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A Theory of the Informal Sector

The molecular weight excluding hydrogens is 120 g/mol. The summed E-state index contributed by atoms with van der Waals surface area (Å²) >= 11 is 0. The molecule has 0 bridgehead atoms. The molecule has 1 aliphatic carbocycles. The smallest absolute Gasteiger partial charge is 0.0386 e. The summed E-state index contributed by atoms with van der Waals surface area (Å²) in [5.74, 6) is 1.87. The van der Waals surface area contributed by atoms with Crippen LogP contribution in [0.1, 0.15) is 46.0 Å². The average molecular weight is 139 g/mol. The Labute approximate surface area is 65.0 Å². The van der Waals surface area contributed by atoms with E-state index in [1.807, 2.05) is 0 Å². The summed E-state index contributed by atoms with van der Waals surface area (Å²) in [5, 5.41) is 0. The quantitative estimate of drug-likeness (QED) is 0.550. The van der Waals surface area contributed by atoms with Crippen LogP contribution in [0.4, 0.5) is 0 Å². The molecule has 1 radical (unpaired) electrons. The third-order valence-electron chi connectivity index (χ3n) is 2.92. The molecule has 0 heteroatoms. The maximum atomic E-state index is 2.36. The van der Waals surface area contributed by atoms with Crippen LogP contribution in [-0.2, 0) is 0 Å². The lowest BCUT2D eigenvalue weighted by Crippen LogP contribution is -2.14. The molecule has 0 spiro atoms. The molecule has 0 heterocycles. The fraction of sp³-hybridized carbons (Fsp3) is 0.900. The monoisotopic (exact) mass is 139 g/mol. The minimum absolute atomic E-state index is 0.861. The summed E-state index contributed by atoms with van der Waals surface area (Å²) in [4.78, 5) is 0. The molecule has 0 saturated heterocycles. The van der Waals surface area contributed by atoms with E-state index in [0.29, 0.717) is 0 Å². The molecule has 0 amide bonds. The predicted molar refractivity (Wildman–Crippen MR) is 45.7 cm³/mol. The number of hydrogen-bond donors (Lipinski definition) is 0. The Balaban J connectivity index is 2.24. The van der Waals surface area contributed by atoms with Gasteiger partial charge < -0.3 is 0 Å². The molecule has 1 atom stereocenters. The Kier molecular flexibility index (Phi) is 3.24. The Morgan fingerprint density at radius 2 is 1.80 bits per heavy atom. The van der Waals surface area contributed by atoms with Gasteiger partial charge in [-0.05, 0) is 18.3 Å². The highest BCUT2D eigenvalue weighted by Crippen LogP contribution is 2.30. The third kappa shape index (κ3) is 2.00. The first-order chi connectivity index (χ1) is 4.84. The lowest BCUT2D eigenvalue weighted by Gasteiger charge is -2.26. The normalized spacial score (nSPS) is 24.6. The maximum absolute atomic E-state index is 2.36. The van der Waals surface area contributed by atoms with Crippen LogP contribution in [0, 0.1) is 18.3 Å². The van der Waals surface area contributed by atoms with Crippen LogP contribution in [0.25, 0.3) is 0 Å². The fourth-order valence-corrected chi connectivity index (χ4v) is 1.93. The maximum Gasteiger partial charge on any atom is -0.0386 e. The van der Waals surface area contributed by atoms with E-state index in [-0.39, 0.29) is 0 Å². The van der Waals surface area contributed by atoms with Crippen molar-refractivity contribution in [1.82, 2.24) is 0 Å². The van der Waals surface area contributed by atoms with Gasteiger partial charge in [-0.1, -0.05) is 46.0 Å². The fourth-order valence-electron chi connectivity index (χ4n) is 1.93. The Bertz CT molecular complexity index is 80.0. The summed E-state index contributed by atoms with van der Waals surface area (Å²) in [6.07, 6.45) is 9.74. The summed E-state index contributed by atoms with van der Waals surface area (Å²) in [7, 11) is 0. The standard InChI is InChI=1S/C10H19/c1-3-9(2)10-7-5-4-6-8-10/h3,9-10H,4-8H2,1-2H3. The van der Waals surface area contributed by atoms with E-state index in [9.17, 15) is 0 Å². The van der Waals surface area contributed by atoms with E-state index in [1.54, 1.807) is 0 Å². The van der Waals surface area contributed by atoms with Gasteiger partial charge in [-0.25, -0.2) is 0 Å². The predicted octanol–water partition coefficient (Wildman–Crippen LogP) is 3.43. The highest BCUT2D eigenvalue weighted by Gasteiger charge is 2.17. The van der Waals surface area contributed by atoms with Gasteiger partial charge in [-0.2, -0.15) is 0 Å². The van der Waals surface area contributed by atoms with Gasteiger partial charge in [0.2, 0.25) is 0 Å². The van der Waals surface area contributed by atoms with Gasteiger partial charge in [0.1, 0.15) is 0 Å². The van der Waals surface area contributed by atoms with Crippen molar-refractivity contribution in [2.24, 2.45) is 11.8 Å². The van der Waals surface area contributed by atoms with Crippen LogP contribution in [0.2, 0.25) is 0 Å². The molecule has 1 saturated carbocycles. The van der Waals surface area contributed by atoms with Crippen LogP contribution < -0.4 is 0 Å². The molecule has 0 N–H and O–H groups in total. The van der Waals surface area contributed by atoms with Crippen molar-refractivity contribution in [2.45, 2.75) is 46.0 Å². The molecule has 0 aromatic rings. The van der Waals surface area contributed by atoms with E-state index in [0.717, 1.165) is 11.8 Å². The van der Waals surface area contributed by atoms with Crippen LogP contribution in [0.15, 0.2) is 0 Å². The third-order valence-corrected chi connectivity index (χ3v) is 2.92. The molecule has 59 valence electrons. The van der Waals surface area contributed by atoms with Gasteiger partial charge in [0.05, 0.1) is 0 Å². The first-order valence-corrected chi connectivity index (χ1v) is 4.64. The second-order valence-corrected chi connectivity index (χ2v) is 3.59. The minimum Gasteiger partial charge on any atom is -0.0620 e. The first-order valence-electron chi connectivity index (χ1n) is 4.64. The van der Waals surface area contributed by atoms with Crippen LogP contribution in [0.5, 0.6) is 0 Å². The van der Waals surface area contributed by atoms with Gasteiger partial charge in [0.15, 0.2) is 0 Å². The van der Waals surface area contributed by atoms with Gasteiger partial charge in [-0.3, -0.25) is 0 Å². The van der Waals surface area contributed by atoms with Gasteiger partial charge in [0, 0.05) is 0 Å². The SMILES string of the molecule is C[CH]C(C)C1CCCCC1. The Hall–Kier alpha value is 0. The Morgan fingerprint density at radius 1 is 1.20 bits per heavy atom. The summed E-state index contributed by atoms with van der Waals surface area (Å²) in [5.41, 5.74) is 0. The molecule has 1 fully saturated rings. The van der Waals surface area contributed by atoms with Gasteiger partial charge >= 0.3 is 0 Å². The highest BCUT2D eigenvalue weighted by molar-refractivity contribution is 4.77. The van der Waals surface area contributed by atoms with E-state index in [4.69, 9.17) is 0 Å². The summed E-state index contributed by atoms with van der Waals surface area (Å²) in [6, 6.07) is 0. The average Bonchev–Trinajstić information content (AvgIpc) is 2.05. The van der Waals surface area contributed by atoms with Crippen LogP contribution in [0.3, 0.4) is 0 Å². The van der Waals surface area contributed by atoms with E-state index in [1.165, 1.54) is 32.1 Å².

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February 2002 A Theory of the Informal Sector Yoshiaki Azuma Doshisha University Herschel I. Grossman Brown University Abstract In many countries, especially poor countries, a heavy burden of taxes, bribes, and bu- reaucratic hassles drives many producers into the informal sector. Is this situation explicable only as a consequence of either the ignorance or the ineptitude of the state authorities? On the contrary this paper shows that we can attribute the existence of a large informal sector to the fact that, because productive endowments contain important unobservable components, the state cannot adjust the amounts that it extracts from producers in the formal sector ac- cording to each producer s endowment. Given this fact we Þnd that, if either the distribution of endowments is sufficiently inegalitarian or the production of private substitutes for public services is sufficiently easy, then the state would extract a large enough amount from produc- ers in the formal sector that poorly endowed producers would choose to work in the informal sector. This result obtains both for a proprietary state, which maximizes its own net rev- enue, and for a hypothetical benevolent state, which would maximize the total net income of producers. But, we also Þnd that a proprietary state would create an informal sector for a larger set of combinations of parameter values than would a hypothetical benevolent state. JEL classiÞcation numbers: H0, K4, O2 Keywords: Informal Sector, Proprietary State, Public Services, Taxes, Bribes Many authors, Hernando De Soto (1989) being a prominent example, have pointed out that in many countries, especially poor countries, a heavy burden of taxes, bribes, and bu- reaucratic hassles drives many producers into an informal sector.1 Producers in the informal sector avoid much of this burden, but they must produce with less assistance from public services than is available to producers in the formal sector. These public services include the protection

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